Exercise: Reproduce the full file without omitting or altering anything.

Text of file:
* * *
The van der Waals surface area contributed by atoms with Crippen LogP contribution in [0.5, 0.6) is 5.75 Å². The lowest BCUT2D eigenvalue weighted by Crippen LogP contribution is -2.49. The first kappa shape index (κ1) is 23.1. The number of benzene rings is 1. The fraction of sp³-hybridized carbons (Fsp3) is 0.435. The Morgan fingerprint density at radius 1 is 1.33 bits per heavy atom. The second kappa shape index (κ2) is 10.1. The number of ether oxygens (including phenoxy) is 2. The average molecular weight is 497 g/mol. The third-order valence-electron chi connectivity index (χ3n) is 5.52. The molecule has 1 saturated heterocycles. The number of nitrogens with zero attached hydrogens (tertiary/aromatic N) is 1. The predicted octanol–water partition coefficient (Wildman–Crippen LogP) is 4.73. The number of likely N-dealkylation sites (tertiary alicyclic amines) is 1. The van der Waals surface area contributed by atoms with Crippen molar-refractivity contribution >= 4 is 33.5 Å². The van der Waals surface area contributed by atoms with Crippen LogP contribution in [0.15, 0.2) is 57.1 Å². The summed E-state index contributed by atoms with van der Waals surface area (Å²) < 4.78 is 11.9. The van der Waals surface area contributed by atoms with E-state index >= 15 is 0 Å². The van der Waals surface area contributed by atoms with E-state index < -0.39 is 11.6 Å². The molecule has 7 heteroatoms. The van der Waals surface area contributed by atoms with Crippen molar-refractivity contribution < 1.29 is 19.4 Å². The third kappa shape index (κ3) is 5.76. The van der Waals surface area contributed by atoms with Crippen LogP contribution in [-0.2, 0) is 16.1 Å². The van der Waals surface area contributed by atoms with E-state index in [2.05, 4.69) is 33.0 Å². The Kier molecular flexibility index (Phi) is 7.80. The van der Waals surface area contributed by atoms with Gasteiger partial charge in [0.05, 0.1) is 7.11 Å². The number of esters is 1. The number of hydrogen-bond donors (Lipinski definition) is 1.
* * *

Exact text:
The van der Waals surface area contributed by atoms with Crippen LogP contribution in [0.5, 0.6) is 5.75 Å². The lowest BCUT2D eigenvalue weighted by Crippen LogP contribution is -2.49. The first kappa shape index (κ1) is 23.1. The number of benzene rings is 1. The fraction of sp³-hybridized carbons (Fsp3) is 0.435. The Morgan fingerprint density at radius 1 is 1.33 bits per heavy atom. The second kappa shape index (κ2) is 10.1. The number of ether oxygens (including phenoxy) is 2. The average molecular weight is 497 g/mol. The third-order valence-electron chi connectivity index (χ3n) is 5.52. The molecule has 1 saturated heterocycles. The number of nitrogens with zero attached hydrogens (tertiary/aromatic N) is 1. The predicted octanol–water partition coefficient (Wildman–Crippen LogP) is 4.73. The number of likely N-dealkylation sites (tertiary alicyclic amines) is 1. The van der Waals surface area contributed by atoms with Crippen molar-refractivity contribution >= 4 is 33.5 Å². The van der Waals surface area contributed by atoms with Crippen LogP contribution in [0.15, 0.2) is 57.1 Å². The summed E-state index contributed by atoms with van der Waals surface area (Å²) < 4.78 is 11.9. The van der Waals surface area contributed by atoms with E-state index >= 15 is 0 Å². The van der Waals surface area contributed by atoms with E-state index < -0.39 is 11.6 Å². The molecule has 7 heteroatoms. The van der Waals surface area contributed by atoms with Crippen molar-refractivity contribution < 1.29 is 19.4 Å². The third kappa shape index (κ3) is 5.76. The van der Waals surface area contributed by atoms with Crippen LogP contribution in [-0.2, 0) is 16.1 Å². The van der Waals surface area contributed by atoms with E-state index in [2.05, 4.69) is 33.0 Å². The Kier molecular flexibility index (Phi) is 7.80. The van der Waals surface area contributed by atoms with Gasteiger partial charge in [0.05, 0.1) is 7.11 Å². The number of esters is 1. The number of hydrogen-bond donors (Lipinski definition) is 1.